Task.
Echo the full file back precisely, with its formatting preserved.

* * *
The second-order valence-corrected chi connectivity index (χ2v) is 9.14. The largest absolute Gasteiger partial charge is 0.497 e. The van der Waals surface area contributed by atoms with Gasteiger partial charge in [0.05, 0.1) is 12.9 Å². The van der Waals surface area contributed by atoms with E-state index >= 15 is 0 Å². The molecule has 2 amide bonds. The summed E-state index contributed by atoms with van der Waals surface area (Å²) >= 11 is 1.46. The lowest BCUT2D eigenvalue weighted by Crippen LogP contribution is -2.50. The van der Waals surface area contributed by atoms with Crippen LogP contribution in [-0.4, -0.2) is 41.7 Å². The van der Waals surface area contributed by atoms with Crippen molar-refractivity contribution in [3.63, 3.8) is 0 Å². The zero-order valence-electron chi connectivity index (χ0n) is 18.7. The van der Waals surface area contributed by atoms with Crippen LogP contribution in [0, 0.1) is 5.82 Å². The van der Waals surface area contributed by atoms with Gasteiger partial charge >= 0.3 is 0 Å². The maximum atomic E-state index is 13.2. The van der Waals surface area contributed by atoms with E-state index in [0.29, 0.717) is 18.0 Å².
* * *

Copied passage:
The second-order valence-corrected chi connectivity index (χ2v) is 9.14. The largest absolute Gasteiger partial charge is 0.497 e. The van der Waals surface area contributed by atoms with Gasteiger partial charge in [0.05, 0.1) is 12.9 Å². The van der Waals surface area contributed by atoms with E-state index >= 15 is 0 Å². The molecule has 2 amide bonds. The summed E-state index contributed by atoms with van der Waals surface area (Å²) >= 11 is 1.46. The lowest BCUT2D eigenvalue weighted by Crippen LogP contribution is -2.50. The van der Waals surface area contributed by atoms with Crippen LogP contribution in [-0.4, -0.2) is 41.7 Å². The van der Waals surface area contributed by atoms with Crippen molar-refractivity contribution in [3.63, 3.8) is 0 Å². The zero-order valence-electron chi connectivity index (χ0n) is 18.7. The van der Waals surface area contributed by atoms with Crippen LogP contribution in [0, 0.1) is 5.82 Å². The van der Waals surface area contributed by atoms with Gasteiger partial charge >= 0.3 is 0 Å². The maximum atomic E-state index is 13.2. The van der Waals surface area contributed by atoms with E-state index in [0.29, 0.717) is 18.0 Å².